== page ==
Amazon's live audio app Amp is finally available on Android after only being on iOS. The app is also accessible online at onamp.com, where you can stream audio in your web browser and on Alexa-powered smart speakers.
The service, which was launched as a limited-access beta version on March 8 2022, is currently limited to the US, but Amazon says other countries are "on the roadmap". Although, it doesn't suggest when it might reach them.
Despite the limited availability across jurisdictions, Amazon has licensed millions of songs to ensure that when you stream on Amp, the copyright cops aren't going to come calling. And with buy-in from the biggest labels as well as famous Indie bands, there's plenty of stuff to stream.
But Amp is more than just a music streaming app. It also enables you to listen to or even compete with some celebrity streamers by giving you the tools to host your very own live radio shows.
What's Amp's unique selling point?
Internet radio isn't exactly a new thing and so I'm not sure if Amp does have a unique selling point, because pretty much every major social media platform now enables you to stream media, often live. YouTube, Discord, Twitch, Twitter, Instagram... you get the idea.
Music streaming services also often have their own DJs and/or podcasts. There's no doubt that radio is still massive, especially with talk radio and country music. Four-fifths of adult Americans listen to terrestrial radio in any given week, according to Pew Research Center. The big question is whether they'll want to do it on Amp.
In addition to hiring big-name presenters such as Nicki Minaj and Nick Cannon, Amazon wants you to join them and maybe make some money too. There's a creators fund that Amazon will use to reward streamers with impressive listener numbers and/or engagement. And it's a relief to see in the terms and conditions that Amazon won't let you try and farm hate-clicks or rage-clicks for cash. The T&C's expressly prohibit malicious behaviour, posting conspiracy theories and other hateful content. However, it's not entirely clear how Amazon will choose who to reward, or how it will reward them.
Amp is still very young and very quiet. During its beta run, some would-be DJs had to wait around in order to find anybody to listen to them. But now it's available to more people it should start picking up listeners, although whether that's enough remains to be seen.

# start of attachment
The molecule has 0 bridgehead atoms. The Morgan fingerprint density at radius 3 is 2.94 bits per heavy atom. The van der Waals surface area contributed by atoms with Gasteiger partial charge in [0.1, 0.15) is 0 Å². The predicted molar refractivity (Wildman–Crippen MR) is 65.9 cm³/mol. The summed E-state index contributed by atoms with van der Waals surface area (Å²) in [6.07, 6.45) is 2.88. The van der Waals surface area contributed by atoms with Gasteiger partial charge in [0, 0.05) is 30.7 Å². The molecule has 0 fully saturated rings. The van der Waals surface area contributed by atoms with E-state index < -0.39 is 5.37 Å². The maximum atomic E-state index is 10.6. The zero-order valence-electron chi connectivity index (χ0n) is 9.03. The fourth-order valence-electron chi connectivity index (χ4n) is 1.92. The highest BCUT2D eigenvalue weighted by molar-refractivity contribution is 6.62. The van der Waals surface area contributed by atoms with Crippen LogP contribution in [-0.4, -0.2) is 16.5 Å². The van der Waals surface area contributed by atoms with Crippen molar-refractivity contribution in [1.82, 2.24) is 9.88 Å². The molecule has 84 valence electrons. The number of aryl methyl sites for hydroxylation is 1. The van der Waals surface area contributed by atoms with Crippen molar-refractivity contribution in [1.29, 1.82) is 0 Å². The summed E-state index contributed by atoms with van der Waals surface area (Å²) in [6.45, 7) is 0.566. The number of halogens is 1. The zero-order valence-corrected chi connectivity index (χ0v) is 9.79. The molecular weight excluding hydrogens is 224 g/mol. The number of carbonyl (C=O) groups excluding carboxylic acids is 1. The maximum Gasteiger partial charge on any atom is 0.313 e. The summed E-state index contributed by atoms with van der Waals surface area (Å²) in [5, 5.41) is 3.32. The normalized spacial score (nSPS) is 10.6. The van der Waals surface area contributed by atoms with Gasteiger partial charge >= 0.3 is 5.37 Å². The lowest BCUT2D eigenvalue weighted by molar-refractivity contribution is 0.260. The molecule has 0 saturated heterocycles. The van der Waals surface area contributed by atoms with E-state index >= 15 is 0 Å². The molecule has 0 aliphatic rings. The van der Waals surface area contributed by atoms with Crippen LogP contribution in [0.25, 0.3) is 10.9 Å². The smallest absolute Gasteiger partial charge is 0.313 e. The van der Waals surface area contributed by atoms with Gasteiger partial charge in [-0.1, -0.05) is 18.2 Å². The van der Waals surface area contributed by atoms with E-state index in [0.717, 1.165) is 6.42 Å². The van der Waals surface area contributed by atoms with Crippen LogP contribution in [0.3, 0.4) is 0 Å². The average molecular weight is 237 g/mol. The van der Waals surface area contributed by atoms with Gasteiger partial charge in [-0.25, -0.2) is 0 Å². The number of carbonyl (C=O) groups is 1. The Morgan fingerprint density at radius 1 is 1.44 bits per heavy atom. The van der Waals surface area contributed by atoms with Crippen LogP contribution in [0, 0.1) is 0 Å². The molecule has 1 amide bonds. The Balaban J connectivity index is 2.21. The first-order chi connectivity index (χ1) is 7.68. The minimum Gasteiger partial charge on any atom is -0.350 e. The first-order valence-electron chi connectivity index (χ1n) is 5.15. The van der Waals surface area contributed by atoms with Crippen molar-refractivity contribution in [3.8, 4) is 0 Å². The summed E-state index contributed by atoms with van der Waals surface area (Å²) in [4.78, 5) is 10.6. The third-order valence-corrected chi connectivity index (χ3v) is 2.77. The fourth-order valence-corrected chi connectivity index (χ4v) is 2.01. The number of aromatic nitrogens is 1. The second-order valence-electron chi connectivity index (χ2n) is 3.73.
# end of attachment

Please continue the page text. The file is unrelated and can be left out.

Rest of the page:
Amp isn't the first app to offer live online radio – in fact, it was Amazon's big play against Spotify and Clubhouse. Clubhouse was doing that back in 2020 amid massive hype, and Spotify did it too with Spotify Live. Clubhouse laid off more than half its employees earlier this year as part of an ongoing decline, and Spotify shut down Spotify Live in April 2023.
Perhaps the most worrying indication is that Amazon itself appeared to lose faith in Amp was in 2022, when it was firing half of its Amp division after the app only attracted 200,000 monthly users – a long way short of its million-user goal for the end of 2022. According to Insider, they dropped from 116,000 in September 2022 to just over 100,000 by the end of October. According to one unnamed employee, Amp was "trying to be a Clubhouse competitor when Clubhouse isn't something that's even relevant any more." Two others were even more scathing, telling the publication that "internally, many people see Amp as dead in the water".
In that context, it's odd to see Amazon pushing Amp again while focusing internally on cutting costs and reducing headcount. If the big spending of 2022 didn't make Amp big, a less enthusiastic division may struggle.
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Writer, broadcaster, musician and kitchen gadget obsessive Carrie Marshall (Twitter) has been writing about tech since 1998, contributing sage advice and odd opinions to all kinds of magazines and websites as well as writing more than a dozen books. Her memoir, Carrie Kills A Man, is on sale now. She is the singer in Glaswegian rock band HAVR.